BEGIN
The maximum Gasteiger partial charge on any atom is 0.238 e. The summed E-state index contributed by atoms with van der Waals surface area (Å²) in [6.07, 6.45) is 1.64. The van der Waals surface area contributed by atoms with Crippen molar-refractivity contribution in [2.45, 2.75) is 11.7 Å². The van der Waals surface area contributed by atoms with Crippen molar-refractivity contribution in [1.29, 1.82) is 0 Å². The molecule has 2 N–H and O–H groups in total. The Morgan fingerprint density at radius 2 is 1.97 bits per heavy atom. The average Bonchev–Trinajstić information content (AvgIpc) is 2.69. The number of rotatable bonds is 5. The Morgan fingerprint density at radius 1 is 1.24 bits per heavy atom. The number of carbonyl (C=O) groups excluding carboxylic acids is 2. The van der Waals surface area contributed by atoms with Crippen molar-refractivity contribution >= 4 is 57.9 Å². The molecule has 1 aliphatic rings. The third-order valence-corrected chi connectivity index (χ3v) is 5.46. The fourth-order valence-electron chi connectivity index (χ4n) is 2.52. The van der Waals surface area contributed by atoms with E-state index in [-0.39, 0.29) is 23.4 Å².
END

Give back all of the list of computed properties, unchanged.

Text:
The maximum Gasteiger partial charge on any atom is 0.238 e. The summed E-state index contributed by atoms with van der Waals surface area (Å²) in [6.07, 6.45) is 1.64. The van der Waals surface area contributed by atoms with Crippen molar-refractivity contribution in [2.45, 2.75) is 11.7 Å². The van der Waals surface area contributed by atoms with Crippen molar-refractivity contribution in [1.29, 1.82) is 0 Å². The molecule has 2 N–H and O–H groups in total. The Morgan fingerprint density at radius 2 is 1.97 bits per heavy atom. The average Bonchev–Trinajstić information content (AvgIpc) is 2.69. The number of rotatable bonds is 5. The Morgan fingerprint density at radius 1 is 1.24 bits per heavy atom. The number of carbonyl (C=O) groups excluding carboxylic acids is 2. The van der Waals surface area contributed by atoms with Crippen molar-refractivity contribution >= 4 is 57.9 Å². The molecule has 1 aliphatic rings. The third-order valence-corrected chi connectivity index (χ3v) is 5.46. The fourth-order valence-electron chi connectivity index (χ4n) is 2.52. The van der Waals surface area contributed by atoms with E-state index in [-0.39, 0.29) is 23.4 Å².